7. You may not find a whole article that has been written on your subject.

Finding Articles within a Database

My students are sometimes frustrated by the lack of articles on cutting edge subjects that interest them. Academic studies often take months or years to write and publish — so it may be a while before researchers publish articles on Operation Iraqi Freedom or the spread of Sars.

If you can’t find academic articles on how the latest social media app affects teen romance, or how last month’s big political story will affect the subject you want to write about, you might need to go back in time and look for historical similarities, such as how telephones affected teen romance in the 50s and 60s, or how the context for the impeachments of Presidents Nixon and Clinton relates to America’s current president.

  1. If you get too many hits, try adding additional, more specific terms. (If you get 5000 hits for “transportation safety”, try “automobile safety” or “alcohol automobile” or “seat belts”).
  2. If you get too few tips, try using synonyms; or, try using more general terms. (For instance, if you find nothing under “car safety”, try “automibile safety”. If you find nothing under when you type in the name of the latest file-sharing service, try “file sharing” or “music copyright” or “copyright law” or just “copyright”.) When you do find some good sources, try new searches using the subject headings under which that article is filed.
  3. Any database will have a “help” button that describes how to use operators like OR and NOT, how to restrict your search to a particular language or date range, etc. If your instructor wants you to use a source published within a specific date range, look for a  “help” or “advanced search” link.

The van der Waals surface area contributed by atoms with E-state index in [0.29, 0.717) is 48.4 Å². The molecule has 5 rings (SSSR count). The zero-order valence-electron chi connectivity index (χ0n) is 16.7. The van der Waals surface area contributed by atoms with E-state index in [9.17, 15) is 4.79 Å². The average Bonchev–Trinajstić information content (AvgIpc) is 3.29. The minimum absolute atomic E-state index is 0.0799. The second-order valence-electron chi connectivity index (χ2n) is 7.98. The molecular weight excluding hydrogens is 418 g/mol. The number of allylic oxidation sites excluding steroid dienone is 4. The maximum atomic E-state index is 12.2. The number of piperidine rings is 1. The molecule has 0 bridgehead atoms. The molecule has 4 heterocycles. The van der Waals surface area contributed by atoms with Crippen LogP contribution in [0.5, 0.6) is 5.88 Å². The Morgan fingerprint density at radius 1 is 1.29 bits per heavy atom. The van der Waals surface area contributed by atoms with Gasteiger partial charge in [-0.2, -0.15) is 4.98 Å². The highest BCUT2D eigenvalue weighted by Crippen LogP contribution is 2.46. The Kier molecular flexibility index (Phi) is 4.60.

Warning: Even if you do click the box to restrict searches to credible publications, the database may return an editorial or a letter to the editor that was published in an academic publication. If the article is very short (one or two pages long) and does not include a works cited list or bibliography at the end, then you haven’t found a peer-reviewed academic source.

by Dennis G. Jerz
28 Dec 1999 — first posted
12 Mar 2002 — modified
01 May 2003 — general tips section added
24 Mar 2011 — touched up and generalized
05 Jan 2018 — removed an outdated reference to “instant messaging”

5 thoughts on “Academic Journals — Finding Them Online (with EBSCOhost)

  1. It would be nice if there was a central place to find info about the authors. I can find articles, but have been to hell and back trying to find author bios.

  2. I cannot possibly thank you enough. Since my unicorn is unable to make the distance to my University library, your article saved me today. I truly appreciate this resource. Thank you so much!!!!

  3. Pingback: Academic Journals — Finding Them Online (with EBSCOhost) — Jerz’s Literacy Weblog — Jerz's Literacy Weblog